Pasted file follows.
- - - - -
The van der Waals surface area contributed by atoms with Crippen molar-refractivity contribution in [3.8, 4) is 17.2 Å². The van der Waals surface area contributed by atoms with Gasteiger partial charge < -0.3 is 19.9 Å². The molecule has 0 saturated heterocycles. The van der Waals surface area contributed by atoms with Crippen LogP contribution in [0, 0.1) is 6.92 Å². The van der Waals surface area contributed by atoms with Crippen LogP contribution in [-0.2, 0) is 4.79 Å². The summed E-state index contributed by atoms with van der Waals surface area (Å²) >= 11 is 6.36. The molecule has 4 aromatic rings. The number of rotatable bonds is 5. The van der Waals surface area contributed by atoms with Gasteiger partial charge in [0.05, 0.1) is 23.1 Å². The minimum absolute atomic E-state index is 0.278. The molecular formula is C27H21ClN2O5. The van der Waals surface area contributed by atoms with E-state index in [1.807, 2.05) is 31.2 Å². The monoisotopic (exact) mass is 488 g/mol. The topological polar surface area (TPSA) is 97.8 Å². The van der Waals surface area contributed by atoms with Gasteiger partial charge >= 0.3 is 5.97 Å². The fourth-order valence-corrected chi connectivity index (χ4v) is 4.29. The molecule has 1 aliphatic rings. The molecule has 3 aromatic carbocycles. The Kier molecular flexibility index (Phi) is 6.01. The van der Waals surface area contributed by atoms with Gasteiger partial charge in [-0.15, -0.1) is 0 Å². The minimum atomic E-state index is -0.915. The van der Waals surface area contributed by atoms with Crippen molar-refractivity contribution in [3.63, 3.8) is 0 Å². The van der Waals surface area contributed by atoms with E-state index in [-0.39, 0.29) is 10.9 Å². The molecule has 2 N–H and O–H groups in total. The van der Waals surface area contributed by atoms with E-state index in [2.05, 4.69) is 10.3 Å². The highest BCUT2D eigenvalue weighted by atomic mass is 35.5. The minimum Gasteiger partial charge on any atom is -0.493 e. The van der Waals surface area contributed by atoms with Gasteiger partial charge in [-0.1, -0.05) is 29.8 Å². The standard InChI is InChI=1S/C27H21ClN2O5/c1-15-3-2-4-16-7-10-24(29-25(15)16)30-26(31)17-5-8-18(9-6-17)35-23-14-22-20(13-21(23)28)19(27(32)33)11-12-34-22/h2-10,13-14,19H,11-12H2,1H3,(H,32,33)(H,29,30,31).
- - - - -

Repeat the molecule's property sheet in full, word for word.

The van der Waals surface area contributed by atoms with Crippen molar-refractivity contribution in [3.8, 4) is 17.2 Å². The van der Waals surface area contributed by atoms with Gasteiger partial charge < -0.3 is 19.9 Å². The molecule has 0 saturated heterocycles. The van der Waals surface area contributed by atoms with Crippen LogP contribution in [0, 0.1) is 6.92 Å². The van der Waals surface area contributed by atoms with Crippen LogP contribution in [-0.2, 0) is 4.79 Å². The summed E-state index contributed by atoms with van der Waals surface area (Å²) >= 11 is 6.36. The molecule has 4 aromatic rings. The number of rotatable bonds is 5. The van der Waals surface area contributed by atoms with Gasteiger partial charge in [0.05, 0.1) is 23.1 Å². The minimum absolute atomic E-state index is 0.278. The molecular formula is C27H21ClN2O5. The van der Waals surface area contributed by atoms with E-state index in [1.807, 2.05) is 31.2 Å². The monoisotopic (exact) mass is 488 g/mol. The topological polar surface area (TPSA) is 97.8 Å². The van der Waals surface area contributed by atoms with Gasteiger partial charge >= 0.3 is 5.97 Å². The fourth-order valence-corrected chi connectivity index (χ4v) is 4.29. The molecule has 1 aliphatic rings. The molecule has 3 aromatic carbocycles. The Kier molecular flexibility index (Phi) is 6.01. The van der Waals surface area contributed by atoms with Gasteiger partial charge in [-0.15, -0.1) is 0 Å². The minimum atomic E-state index is -0.915. The van der Waals surface area contributed by atoms with Crippen molar-refractivity contribution in [3.63, 3.8) is 0 Å². The van der Waals surface area contributed by atoms with E-state index in [-0.39, 0.29) is 10.9 Å². The molecule has 2 N–H and O–H groups in total. The van der Waals surface area contributed by atoms with E-state index in [2.05, 4.69) is 10.3 Å². The highest BCUT2D eigenvalue weighted by atomic mass is 35.5. The minimum Gasteiger partial charge on any atom is -0.493 e. The van der Waals surface area contributed by atoms with Gasteiger partial charge in [-0.1, -0.05) is 29.8 Å². The standard InChI is InChI=1S/C27H21ClN2O5/c1-15-3-2-4-16-7-10-24(29-25(15)16)30-26(31)17-5-8-18(9-6-17)35-23-14-22-20(13-21(23)28)19(27(32)33)11-12-34-22/h2-10,13-14,19H,11-12H2,1H3,(H,32,33)(H,29,30,31).